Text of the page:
Photo L to R: Vicky Foster, Hannah Davies and Audrey Dunne

Documentary Film Treatment

I have written this treatment for the documentary we are making about the Fruit Market area regeneration.



The Fruit Market area on Hull Marina is being transformed to the point that it will be almost unrecognisable compared to how it was.

So far nearly £5M has been spent on regenerating the much-loved area that is seen as the cultural hub of the next City of Culture, but will it survive the work?

A team of students are going to introduce us to the area, show what was, what is and what, hopefully, will be as this formerly dilapidated old area is breathed back to life for new and old established businesses and creative works.

With the eye-catching new C4Di building and The Deep to attract the roving eye of the multitude of visitors expected in 2017, and other iconic places such as The Minerva public house and Fruit warehouse theatre what does the future hold?

What does the regeneration mean for the famous Humber Street Sesh music festival and the Freedom Festival not long after that?

Will the Humber Street area be ready for its own events in 2016 to provide a prelude to what is destined to arrive the following year?

Revolutionary Andrew Pearson

He’s the normally super-cool artistic director of Hull-based Ensemble 52 Theatre Company but his latest project is seeing Andrew Pearson remind us all of a turbulent and red hot part of recent history.

Revolutions is the latest work to spring forth from the pen of playwright Dave Windass, harking back to the year of 1989 when the Berlin Wall came down, Tiananmen Square was rocked by riot and Romanian communist dictator Nicolae Ceausescu was overthrown and the UK said hello to rave.

Fortunately he didn’t have to do much research about the historical period that the production covers because it comes from a period that he already had an interest in and also had its brainchild in a previous production by Ensemble 52.

“We did a production called Euphoria a few years ago which took place around lot’s of different units in the fruit market area and it was about the history of club culture and the one that did really well which seemed to gravitate more towards people was the one that covered 1989.

“Then last year was 25 years since 1989 which was one of the most important years in the latter half of the 20th century but of course people were concentrating more on the first world war commemorations and not many people seemed to clock the fact that it was 25 years since the Berlin Wall came down, since Tiananmen Square and the collapse of communism in Eastern Europe so I wanted to do something about that.”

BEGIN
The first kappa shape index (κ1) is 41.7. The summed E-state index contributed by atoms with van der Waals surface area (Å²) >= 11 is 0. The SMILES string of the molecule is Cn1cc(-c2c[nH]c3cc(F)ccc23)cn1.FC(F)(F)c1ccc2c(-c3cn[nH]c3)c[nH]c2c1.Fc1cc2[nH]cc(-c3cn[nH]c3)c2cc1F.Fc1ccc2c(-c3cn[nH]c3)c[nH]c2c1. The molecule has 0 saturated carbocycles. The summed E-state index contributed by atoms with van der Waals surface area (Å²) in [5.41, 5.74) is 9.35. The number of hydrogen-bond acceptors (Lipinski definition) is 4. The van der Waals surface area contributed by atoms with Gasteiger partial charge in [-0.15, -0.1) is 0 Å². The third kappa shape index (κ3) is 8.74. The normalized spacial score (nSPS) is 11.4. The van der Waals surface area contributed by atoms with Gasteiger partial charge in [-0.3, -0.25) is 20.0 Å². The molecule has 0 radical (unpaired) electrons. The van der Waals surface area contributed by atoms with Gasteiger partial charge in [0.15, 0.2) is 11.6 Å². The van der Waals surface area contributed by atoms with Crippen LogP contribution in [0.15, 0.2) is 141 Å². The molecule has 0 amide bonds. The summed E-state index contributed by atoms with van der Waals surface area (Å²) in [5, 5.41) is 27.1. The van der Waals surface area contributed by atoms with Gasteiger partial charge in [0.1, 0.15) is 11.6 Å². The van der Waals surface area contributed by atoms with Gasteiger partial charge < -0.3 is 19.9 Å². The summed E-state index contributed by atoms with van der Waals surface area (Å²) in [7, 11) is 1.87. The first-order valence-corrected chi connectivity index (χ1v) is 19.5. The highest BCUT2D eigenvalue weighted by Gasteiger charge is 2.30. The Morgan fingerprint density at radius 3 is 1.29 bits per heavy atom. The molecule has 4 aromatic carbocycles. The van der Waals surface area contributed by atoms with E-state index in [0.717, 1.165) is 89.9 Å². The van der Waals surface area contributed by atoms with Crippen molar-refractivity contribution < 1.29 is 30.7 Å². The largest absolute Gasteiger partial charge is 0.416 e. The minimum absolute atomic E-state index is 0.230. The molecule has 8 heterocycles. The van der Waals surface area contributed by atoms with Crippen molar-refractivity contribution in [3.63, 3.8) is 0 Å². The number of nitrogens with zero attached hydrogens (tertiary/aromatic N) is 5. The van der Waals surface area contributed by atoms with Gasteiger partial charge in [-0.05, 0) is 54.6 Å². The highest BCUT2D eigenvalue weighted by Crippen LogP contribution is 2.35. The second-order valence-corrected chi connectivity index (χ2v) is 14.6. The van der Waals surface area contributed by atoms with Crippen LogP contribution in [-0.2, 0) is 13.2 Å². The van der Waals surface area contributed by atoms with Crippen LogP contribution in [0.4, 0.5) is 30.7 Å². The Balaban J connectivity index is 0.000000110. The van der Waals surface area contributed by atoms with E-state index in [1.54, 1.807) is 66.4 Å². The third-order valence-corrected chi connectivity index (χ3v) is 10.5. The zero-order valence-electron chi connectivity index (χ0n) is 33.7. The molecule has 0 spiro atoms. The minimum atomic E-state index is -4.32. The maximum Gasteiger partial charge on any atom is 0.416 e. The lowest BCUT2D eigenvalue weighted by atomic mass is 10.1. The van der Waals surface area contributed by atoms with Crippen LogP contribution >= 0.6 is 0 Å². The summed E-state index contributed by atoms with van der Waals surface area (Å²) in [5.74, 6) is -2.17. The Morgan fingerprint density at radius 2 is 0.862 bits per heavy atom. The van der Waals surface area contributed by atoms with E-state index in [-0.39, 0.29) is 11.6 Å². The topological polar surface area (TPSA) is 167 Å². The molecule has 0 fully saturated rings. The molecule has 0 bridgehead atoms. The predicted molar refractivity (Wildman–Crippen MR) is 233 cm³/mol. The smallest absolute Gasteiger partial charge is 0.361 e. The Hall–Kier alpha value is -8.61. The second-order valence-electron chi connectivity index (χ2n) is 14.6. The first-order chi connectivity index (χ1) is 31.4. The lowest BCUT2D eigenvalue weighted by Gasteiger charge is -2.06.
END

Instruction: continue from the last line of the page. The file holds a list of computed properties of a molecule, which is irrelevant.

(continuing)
We then moved on to the potential of the production being educational as well as entertaining, he says: “I think there will be an element of that but it’s certainly not going to be a history lesson, the work that we do we try and provide a stimulus so that people might want to go away and research that subject, so I would like to think that people will come and be entertained and we’ll maybe peak interest in that period and people will go away and look back at it.

“It’s also nice to maybe sort of spur people on and look at their own lives and how they would like to see things in their future.”

We then spoke about what sort of legacy the production could leave and whether what happened in 1989 could happen all over again, the ace director replied: “In some ways I think we’re always in a sort of state of revolution but when things get to a critical mass it becomes more obvious like we had the Arab Spring a couple of years ago.

“Can we do it all again? We’re not there to ram it all down anybody’s neck we just want to ask certain questions and let people figure it out for themselves.”

With just two weeks of rehearsals to get everything right cast and crew don’t have any time to play with before opening at Freedom Festival and then moving onto Hull Truck Theatre but I can’t help but think this production will be a massive winner.


Dave Windass Talks About Heads Up Festival And It’s Future

Hull playwright Dave Windass has spoken about the upcoming Heads Up Festival which will start on Saturday 5th September as part of Freedom Festival for the third time.

“We’ve been delighted to start Heads Up as part of Freedom Festival which has allowed us to take some really good shows to Freedom, but the festival is going to be restructured from next year,” he said.

Heads Up Festival has always been a twice yearly event every March and September but from next year it will be an annual event with it taking place in March although this doesn’t mean that Heads Up won’t have a bond with Freedom Festival.

“We hope that Heads Up Festival, as a brand, will be able to contribute theatre to Freedom Festival,” he continued.

Talking about the changes coming due to the involvement of Battersea Arts Centre coming to an end as well he said: “We’re in ongoing conversation with Battersea Arts Centre to make sure that Heads Up has got a future so it’s part of a thing called the collaborative touring network.”

Speaking next of future plans for the festival moving forward to 2017 with a purposeful look about him he says, “We’re seeing it as maybe a bit of an international festival, kind of like maybe the Edinburgh Fringe, although that’s a really big ambition.

“The festival was already going before we won City of Culture so Heads Up was a sign of Hull’s ambition, but now we want it to grow and go to other parts of Hull other than just in the city centre.”